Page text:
Improving Transfer and Articulation Policies.
by Tobolowsky, Barbara
Transfer and articulation policies have grown more complicated as higher
education has developed into a complex web of federal and state agencies,
accrediting bodies, administrators, faculty, and staff (Rifkin). Articulation
refers to the services provided for students transferring throughout higher
education, including formulas developed to exchange credits, courses, and
Initially, articulation was simple. A student went from high school
to junior college to the university--a vertical progression (Kintzer).
Today, the system is much more complicated. Baratta identifies several
progressions as students move through higher education (Laanan & Sanchez).
Traditional transfer (community college to four-year institution)
Returning transfer (community college to four-year institution, then
returning to a community college)
Reverse transfer (four-year institution to community college)
Concurrent transfer, sometimes referred to as cross-enrollment (undergraduates
simultaneously attending a four-year institution and a community college)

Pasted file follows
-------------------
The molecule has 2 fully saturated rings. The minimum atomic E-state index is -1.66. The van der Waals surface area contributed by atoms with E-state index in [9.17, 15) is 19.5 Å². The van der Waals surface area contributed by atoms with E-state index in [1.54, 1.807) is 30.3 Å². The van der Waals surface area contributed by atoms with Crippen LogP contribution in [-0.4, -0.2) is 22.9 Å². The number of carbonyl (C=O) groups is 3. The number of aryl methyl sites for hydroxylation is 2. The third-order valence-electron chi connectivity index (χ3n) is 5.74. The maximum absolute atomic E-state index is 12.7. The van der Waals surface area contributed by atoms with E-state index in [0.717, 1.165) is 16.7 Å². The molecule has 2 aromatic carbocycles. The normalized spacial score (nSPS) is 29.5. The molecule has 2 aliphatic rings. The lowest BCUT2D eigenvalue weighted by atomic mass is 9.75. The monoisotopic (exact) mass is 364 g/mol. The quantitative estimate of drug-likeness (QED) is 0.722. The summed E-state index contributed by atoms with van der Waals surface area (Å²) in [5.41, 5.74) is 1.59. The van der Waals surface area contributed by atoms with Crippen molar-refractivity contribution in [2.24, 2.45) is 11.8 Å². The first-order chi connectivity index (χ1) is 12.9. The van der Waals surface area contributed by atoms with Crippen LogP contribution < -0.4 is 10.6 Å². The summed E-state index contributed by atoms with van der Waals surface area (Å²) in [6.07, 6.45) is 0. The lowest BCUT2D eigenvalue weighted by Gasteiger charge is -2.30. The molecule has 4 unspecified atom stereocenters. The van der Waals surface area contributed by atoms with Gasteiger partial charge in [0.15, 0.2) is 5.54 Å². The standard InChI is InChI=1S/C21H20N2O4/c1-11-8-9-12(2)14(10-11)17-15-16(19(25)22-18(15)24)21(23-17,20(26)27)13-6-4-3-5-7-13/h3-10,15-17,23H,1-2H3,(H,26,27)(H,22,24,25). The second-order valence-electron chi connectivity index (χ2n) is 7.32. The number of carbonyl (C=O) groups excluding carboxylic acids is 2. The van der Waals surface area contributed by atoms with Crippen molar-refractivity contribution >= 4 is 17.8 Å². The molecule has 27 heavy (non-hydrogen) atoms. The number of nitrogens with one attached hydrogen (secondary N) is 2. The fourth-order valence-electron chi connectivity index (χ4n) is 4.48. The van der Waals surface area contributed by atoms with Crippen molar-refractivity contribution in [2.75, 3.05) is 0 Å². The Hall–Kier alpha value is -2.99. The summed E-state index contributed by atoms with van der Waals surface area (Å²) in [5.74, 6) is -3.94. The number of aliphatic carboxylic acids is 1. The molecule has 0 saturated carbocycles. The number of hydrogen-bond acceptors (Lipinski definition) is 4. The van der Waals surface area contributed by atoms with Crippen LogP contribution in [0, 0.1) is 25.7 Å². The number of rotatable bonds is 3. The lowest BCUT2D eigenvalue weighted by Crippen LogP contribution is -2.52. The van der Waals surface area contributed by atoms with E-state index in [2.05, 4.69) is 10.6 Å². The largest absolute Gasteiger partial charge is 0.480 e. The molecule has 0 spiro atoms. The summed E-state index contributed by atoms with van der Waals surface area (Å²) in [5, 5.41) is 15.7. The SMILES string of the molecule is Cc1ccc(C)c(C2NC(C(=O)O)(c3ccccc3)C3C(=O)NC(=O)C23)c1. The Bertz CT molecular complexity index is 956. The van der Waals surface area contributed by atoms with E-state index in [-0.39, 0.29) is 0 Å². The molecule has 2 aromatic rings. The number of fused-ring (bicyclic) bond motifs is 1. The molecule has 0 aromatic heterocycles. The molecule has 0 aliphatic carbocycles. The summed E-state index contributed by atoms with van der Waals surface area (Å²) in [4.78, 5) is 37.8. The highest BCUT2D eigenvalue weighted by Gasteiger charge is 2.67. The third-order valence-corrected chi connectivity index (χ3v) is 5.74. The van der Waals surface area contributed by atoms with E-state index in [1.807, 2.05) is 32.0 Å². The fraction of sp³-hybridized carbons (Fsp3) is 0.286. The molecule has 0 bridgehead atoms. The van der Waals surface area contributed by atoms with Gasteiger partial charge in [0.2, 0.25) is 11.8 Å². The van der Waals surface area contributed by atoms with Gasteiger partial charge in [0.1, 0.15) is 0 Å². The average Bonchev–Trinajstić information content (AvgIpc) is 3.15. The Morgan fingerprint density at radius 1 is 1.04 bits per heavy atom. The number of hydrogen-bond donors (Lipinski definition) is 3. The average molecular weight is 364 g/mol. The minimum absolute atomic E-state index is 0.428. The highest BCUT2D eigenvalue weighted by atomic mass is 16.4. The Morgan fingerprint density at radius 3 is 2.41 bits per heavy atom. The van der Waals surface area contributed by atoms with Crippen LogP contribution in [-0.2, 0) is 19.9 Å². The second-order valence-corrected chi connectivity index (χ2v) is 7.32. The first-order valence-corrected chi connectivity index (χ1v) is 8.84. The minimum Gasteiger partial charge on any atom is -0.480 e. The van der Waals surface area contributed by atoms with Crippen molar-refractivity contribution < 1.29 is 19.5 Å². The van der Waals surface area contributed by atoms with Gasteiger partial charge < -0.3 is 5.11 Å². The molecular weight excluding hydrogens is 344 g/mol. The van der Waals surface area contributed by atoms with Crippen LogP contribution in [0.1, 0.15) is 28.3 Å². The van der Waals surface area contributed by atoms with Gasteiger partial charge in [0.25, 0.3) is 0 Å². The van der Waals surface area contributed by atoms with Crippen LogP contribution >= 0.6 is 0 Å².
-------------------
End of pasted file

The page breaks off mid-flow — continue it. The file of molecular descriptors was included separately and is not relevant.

Transfer eligible admitted (community college student admitted to a
four-year school, but not enrolling in the four-year institution).
Thus, the ideal of a smooth progression of students through various
higher education programs can be difficult to achieve. This is particularly
so if there is little communication between the institutions involved or
if the community college lacks programs to assist students in transferring
This Digest examines transfer and articulation in relation to the changing
mission of the community college and the multiplicity of methodologies
employed to assess transfer rates. It also presents some suggestions for
improving community colleges' ability to address the needs of today's students.
THE EVOLVING MISSION OF COMMUNITY COLLEGES
Community colleges were developed as "elongated high schools...providing
the first half of the baccalaureate degree" (Kintzer). However, even from
inception, their mission included offering "terminal, semiprofessional
courses" (Kintzer). In fact, vocational training has rivaled transfer as
the primary community college mission in some institutions. Many adult
students who have not attained a college degree enter community colleges
to upgrade skills for reentry into the work force or advancement. However,
they represent just a fraction of the new population of students entering
Today, it is clear that a bachelor's degree is essential for success
in many careers, and a key aspect of the community college mission continues